A son of Hyrieus by the nymph Clonia, brother of Lycus and Orion, and husband of Polyxo, by whom he became the father of Antiope.1 According to others Antiope was the daughter of the river god Asopus.2 Antiope was carried off by Epopeus, king of Aegialeia; and Nycteus, who, as the guardian of Labdacus, was staying at Thebes, took revenge by invading with a Theban army the territory of Sicyon: but he was defeated; and being severely wounded, he was carried back to Thebes, where, previous to his death, he appointed his brother Lycus guardian of Labdacus, and at the same time demanded of him as a duty to take vengeance on Epopeus. But he died before Lycus could fulfill his promise.3

When Labdacus had grown up, Lycus surrendered the government to him; but as Labdacus died soon after, Lycus again became the guardian of his son, Laius, but was expelled by his own great-nephews, Amphion and Zethus.4

A very different account is found in Apollodorus,5 for according to it, Nycteus and Lycus were the sons of Chthonius, and were obliged to quit their country on account of the murder of Phlegyas. They then settled at Hyria; but Lycus was chosen commander by the Thebans, and usurped the government which belonged to Laius, and in which he maintained himself for twenty years, until he was slain by Amphion and Zethus. Nycteus made away with himself in despair, because his daughter, who was with child by Zeus, fled to Epopeus at Sicyon; but before he died, he commissioned Lycus to take vengeance on Epopeus. Lycus promised, and kept his word, for he slew Epopeus, and kept Antiope as his prisoner. According to Hyginus,6 Nycteus and Lycus were the sons of Poseidon and Celaeno.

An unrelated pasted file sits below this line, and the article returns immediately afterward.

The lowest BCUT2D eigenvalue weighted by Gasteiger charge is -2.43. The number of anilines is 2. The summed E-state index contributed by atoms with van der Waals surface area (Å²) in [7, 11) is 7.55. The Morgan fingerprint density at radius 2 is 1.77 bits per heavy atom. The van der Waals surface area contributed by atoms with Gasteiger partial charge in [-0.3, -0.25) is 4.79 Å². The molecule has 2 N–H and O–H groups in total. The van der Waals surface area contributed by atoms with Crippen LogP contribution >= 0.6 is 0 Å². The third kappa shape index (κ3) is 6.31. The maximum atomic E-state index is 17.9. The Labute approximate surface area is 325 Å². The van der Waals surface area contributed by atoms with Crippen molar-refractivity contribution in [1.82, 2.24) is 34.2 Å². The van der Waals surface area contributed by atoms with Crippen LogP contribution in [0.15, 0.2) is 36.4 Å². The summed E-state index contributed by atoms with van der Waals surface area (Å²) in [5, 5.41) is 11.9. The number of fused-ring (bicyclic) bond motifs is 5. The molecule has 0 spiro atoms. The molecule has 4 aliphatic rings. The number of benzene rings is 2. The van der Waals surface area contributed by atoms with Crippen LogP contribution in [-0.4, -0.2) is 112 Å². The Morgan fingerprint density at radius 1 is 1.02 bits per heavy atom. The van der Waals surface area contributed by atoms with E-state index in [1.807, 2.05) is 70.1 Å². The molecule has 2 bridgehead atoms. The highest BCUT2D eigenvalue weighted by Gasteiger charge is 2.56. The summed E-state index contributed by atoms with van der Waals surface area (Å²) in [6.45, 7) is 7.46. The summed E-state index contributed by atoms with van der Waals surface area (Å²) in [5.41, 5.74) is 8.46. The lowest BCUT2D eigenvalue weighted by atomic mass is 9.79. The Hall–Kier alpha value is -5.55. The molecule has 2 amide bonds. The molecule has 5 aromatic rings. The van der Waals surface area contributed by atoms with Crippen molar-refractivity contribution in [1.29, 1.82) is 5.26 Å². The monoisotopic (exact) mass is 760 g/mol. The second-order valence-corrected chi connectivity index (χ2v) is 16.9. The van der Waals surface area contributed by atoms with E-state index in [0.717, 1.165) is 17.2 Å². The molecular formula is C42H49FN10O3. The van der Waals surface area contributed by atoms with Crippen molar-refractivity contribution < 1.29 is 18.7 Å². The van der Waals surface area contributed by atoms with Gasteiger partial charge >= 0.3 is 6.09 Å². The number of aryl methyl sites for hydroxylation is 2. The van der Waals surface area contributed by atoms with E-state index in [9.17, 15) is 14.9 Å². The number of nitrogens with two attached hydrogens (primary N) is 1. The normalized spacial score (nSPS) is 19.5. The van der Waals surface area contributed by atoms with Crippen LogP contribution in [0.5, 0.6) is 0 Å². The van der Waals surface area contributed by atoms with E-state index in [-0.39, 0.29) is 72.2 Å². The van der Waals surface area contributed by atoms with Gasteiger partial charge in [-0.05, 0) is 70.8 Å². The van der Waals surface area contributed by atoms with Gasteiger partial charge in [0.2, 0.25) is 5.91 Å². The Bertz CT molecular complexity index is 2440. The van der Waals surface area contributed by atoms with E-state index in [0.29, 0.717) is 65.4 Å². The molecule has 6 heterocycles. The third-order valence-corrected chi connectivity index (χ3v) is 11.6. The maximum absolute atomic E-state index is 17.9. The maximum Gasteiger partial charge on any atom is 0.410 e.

1. Pseudo-Apollodorus. The Library iii, 10.1; Antoninus Liberalis, 25.
  2. Pseudo-Apollodorus, l.c.; Homer. Odyssey xii, 259, ff.
  3. Pausanias. Description of Greece ii, 6.2; Hyginus. Fabulae, 7, 8.
  4. Pausanias. Description of Greece ix, 5.2; Euripides. Hercules Furens, 27.
  5. The Library iii, 5.5.
  6. Fabulae, 157.


  • Smith, William. (1870). Dictionary of Greek and Roman Biography and Mythology. London: Taylor, Walton, and Maberly.

This article incorporates text from Dictionary of Greek and Roman Biography and Mythology (1870) by William Smith, which is in the public domain.